Dead Man Trims National Debt

A deceased Florida man just did what Congress has struggled to do: He reduced the $15 trillion national debt, even though only by the most miniscule of slivers.

When James H. Davidson Jr. died in December 2010 at the age of 87, he left his 3,900-square-foot house and $1 million he had in other assets to the United States Treasury.

Davidson's sprawling Spanish-style home sold for $1.175 million at auction Saturday, providing Uncle Sam with some more pocket change to pay down a national debt that ballooned to a record high in November.

Davidson, who was a veteran and briefly worked for Miami-Dade County government, never married or had children. He did, however, have nieces and nephews in the area, according to the Miami Herald.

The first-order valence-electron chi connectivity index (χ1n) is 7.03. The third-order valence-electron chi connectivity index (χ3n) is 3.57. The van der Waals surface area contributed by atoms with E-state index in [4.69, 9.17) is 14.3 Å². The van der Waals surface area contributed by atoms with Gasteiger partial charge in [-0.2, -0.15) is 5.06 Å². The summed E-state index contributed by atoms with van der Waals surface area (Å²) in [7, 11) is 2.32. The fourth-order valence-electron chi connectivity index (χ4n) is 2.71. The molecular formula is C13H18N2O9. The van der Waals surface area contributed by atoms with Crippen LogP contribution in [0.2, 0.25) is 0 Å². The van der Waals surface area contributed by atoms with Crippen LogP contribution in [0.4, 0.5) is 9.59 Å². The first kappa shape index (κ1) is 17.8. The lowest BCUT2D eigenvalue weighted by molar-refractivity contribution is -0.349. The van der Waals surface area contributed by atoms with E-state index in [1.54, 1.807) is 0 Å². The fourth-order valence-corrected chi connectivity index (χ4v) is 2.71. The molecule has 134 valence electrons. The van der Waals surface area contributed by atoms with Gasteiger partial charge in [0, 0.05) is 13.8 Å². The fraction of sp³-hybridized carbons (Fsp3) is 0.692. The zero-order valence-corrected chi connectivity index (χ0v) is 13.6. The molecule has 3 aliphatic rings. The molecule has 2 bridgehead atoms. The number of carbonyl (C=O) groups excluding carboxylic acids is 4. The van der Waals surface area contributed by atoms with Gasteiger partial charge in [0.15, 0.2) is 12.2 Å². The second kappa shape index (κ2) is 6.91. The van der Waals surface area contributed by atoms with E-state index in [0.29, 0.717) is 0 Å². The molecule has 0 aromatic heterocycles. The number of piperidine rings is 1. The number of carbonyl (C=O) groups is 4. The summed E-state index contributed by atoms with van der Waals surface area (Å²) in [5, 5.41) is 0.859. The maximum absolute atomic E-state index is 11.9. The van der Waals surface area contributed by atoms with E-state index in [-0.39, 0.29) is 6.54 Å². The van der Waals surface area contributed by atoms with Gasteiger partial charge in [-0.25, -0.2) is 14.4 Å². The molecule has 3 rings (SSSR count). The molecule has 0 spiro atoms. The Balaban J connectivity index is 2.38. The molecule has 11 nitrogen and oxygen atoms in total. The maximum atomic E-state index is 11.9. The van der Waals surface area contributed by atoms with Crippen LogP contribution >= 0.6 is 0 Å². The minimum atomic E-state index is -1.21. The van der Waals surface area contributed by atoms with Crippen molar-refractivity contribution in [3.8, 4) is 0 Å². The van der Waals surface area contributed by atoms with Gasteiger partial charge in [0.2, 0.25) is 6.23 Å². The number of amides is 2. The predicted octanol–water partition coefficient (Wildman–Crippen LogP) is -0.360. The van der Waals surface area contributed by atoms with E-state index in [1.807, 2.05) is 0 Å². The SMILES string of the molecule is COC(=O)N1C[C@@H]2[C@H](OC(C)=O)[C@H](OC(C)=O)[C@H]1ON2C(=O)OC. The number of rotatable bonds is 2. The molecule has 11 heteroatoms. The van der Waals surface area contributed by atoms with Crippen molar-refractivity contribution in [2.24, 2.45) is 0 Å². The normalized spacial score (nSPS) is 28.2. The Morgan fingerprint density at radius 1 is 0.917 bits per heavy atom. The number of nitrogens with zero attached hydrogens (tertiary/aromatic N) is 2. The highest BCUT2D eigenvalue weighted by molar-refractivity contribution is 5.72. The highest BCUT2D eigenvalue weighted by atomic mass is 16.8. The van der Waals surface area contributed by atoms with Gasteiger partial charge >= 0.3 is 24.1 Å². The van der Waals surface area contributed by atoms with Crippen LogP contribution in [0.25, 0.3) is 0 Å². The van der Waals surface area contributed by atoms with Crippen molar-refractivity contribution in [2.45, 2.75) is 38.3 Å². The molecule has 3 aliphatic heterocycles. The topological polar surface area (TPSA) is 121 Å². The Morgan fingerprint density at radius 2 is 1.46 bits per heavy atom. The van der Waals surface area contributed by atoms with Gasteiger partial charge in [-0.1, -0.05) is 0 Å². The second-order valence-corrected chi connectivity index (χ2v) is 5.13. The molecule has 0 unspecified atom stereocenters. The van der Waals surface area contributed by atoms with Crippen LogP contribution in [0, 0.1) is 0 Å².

"We in the family found it highly unusual," his nephew, David Harum, told the newspaper of his uncle's non-traditional decision.

George Richards, owner of the National Auction Company, told that more than 750 people toured the home and 17 ultimately registered to bid, which required turning in a $25,000 cashier's check.

The winning bidder was Barbara Perez, who along with her husband and another couple, bid on the house as a joint venture.

The home was named an historic landmark in November by the Historic Preservation Board of Coral Gables, Fla.

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